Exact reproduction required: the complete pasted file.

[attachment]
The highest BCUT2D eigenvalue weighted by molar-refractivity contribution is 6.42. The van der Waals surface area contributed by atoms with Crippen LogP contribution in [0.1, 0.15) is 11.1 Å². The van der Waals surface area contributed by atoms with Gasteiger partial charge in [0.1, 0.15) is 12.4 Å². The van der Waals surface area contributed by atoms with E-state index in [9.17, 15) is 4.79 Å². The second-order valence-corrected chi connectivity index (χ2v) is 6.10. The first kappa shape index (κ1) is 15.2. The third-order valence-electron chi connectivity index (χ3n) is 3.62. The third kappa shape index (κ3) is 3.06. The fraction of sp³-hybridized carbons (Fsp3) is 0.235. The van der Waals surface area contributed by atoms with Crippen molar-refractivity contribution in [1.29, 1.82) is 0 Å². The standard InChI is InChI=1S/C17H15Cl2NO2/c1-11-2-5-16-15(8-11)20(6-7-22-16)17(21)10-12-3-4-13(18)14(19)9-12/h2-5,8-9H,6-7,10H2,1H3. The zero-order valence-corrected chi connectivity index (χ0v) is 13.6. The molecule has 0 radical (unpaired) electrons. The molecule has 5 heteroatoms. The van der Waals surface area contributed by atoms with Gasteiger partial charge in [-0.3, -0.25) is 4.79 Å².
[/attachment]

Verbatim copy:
The highest BCUT2D eigenvalue weighted by molar-refractivity contribution is 6.42. The van der Waals surface area contributed by atoms with Crippen LogP contribution in [0.1, 0.15) is 11.1 Å². The van der Waals surface area contributed by atoms with Gasteiger partial charge in [0.1, 0.15) is 12.4 Å². The van der Waals surface area contributed by atoms with E-state index in [9.17, 15) is 4.79 Å². The second-order valence-corrected chi connectivity index (χ2v) is 6.10. The first kappa shape index (κ1) is 15.2. The third-order valence-electron chi connectivity index (χ3n) is 3.62. The third kappa shape index (κ3) is 3.06. The fraction of sp³-hybridized carbons (Fsp3) is 0.235. The van der Waals surface area contributed by atoms with Crippen molar-refractivity contribution in [1.29, 1.82) is 0 Å². The standard InChI is InChI=1S/C17H15Cl2NO2/c1-11-2-5-16-15(8-11)20(6-7-22-16)17(21)10-12-3-4-13(18)14(19)9-12/h2-5,8-9H,6-7,10H2,1H3. The zero-order valence-corrected chi connectivity index (χ0v) is 13.6. The molecule has 0 radical (unpaired) electrons. The molecule has 5 heteroatoms. The van der Waals surface area contributed by atoms with Gasteiger partial charge in [-0.3, -0.25) is 4.79 Å².